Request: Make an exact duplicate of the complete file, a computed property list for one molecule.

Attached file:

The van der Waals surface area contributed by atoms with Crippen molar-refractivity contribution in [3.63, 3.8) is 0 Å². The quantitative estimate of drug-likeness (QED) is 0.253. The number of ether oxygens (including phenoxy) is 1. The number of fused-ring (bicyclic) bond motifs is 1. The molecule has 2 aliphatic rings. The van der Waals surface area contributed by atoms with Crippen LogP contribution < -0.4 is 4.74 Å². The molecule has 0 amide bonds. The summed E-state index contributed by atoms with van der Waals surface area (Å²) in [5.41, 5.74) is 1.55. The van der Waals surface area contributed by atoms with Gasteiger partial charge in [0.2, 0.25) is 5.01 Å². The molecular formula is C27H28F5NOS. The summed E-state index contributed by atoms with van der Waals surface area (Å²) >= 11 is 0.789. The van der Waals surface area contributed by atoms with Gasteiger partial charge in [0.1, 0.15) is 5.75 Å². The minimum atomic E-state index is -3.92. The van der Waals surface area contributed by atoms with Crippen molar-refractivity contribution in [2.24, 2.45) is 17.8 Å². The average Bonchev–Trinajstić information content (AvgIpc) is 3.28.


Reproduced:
The van der Waals surface area contributed by atoms with Crippen molar-refractivity contribution in [3.63, 3.8) is 0 Å². The quantitative estimate of drug-likeness (QED) is 0.253. The number of ether oxygens (including phenoxy) is 1. The number of fused-ring (bicyclic) bond motifs is 1. The molecule has 2 aliphatic rings. The van der Waals surface area contributed by atoms with Crippen LogP contribution < -0.4 is 4.74 Å². The molecule has 0 amide bonds. The summed E-state index contributed by atoms with van der Waals surface area (Å²) in [5.41, 5.74) is 1.55. The van der Waals surface area contributed by atoms with Gasteiger partial charge in [0.2, 0.25) is 5.01 Å². The molecular formula is C27H28F5NOS. The summed E-state index contributed by atoms with van der Waals surface area (Å²) >= 11 is 0.789. The van der Waals surface area contributed by atoms with Gasteiger partial charge in [0.1, 0.15) is 5.75 Å². The minimum atomic E-state index is -3.92. The van der Waals surface area contributed by atoms with Crippen molar-refractivity contribution in [2.24, 2.45) is 17.8 Å². The average Bonchev–Trinajstić information content (AvgIpc) is 3.28.